The initial shock of geopolitical changes fizzles as ransomware gangs come back to life in full force.
Russia's war in Ukraine, launched on 24 February, sent shockwaves throughout the cyber underworld. It's hardly a secret that Russia has long been a safe haven for ransomware gangs, with some gang members residing in Ukraine.
However, a fresh report from the NCC Group hints at a 'business-as-usual' trend. For example, the Cl0p ransomware gang, the least active cartel of the prominent ones in March, was among the most active only a month later.
The change in the number of victims was drastic: from a single victim in March to 21 in April. Similarly to other notorious ransomware families, Conti and Lockbit, Cl0p has set its sight on the industrial and technology sectors.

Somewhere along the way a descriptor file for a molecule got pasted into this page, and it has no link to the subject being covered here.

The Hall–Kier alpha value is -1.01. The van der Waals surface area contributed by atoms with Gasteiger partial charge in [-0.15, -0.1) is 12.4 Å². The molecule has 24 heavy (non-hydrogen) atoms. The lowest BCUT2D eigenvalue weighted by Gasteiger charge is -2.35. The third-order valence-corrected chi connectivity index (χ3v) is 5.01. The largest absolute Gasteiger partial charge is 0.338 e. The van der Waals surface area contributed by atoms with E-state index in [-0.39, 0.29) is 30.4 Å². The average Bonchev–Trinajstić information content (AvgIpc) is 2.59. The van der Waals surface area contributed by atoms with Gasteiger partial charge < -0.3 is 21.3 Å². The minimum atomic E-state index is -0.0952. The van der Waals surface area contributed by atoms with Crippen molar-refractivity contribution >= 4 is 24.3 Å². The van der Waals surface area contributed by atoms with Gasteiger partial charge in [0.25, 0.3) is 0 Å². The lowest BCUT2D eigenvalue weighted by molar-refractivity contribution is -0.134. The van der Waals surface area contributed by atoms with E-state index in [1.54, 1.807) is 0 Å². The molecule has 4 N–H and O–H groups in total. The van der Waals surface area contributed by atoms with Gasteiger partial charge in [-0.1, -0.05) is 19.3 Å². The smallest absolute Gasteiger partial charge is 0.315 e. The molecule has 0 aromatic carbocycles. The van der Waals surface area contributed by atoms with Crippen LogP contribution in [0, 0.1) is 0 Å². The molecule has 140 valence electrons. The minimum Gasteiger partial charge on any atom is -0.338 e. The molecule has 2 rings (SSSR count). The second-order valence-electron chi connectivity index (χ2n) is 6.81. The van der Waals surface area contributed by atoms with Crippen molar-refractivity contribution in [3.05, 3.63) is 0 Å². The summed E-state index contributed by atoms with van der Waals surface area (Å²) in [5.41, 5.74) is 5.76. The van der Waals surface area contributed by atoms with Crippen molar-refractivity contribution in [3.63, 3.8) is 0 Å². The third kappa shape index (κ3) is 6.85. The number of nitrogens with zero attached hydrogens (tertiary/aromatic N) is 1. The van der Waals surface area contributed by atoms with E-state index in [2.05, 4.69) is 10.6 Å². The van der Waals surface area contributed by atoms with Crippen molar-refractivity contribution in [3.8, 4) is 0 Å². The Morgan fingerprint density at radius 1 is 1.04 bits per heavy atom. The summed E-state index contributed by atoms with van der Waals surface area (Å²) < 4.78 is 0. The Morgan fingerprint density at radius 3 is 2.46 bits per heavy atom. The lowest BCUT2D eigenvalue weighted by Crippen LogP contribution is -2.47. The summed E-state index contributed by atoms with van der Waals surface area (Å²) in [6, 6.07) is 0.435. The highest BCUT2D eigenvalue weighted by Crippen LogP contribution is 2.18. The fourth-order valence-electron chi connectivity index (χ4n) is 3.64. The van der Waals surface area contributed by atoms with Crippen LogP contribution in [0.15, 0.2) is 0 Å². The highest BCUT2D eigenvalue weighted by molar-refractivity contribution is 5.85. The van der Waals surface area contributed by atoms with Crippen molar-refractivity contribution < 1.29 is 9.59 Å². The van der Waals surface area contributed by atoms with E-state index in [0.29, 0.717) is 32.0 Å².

"The increase in Cl0p's activity seems to suggest they have returned to the threat landscape. Organizations within CL0P's most targeted sectors – notably industrials and technology – should consider the threat this ransomware group presents, and be prepared for it," Matt Hull, global lead for strategic threat intelligence at NCC Group, said.
Researchers at DarkOwl also noted that Cl0P came back to life after a relatively quiet March.
The resurgence might indicate that the group had recovered from a major blow to its reputation last year when Ukrainian police uncovered several Cl0p-affiliated hackers and conducted numerous searches.
Recent reports also indicate that another Russia-based ransomware group, REvil, might be back with a different approach to ransomware. However, while REvil was pronounced 'dead' for some time, Cl0p remained active.
'Cl0p' ransomware group is considered a 'big game hunter' attacker due to their volume. The group and its affiliates are credited to have carried out attacks against oil giant Shell, US bank Flagstar, Samsung, Nvidia, and others.
The group is a member of a larger conglomerate named 'TA505', and groups like 'F1N11' use ransomware 'Cl0p' developed malicious software.
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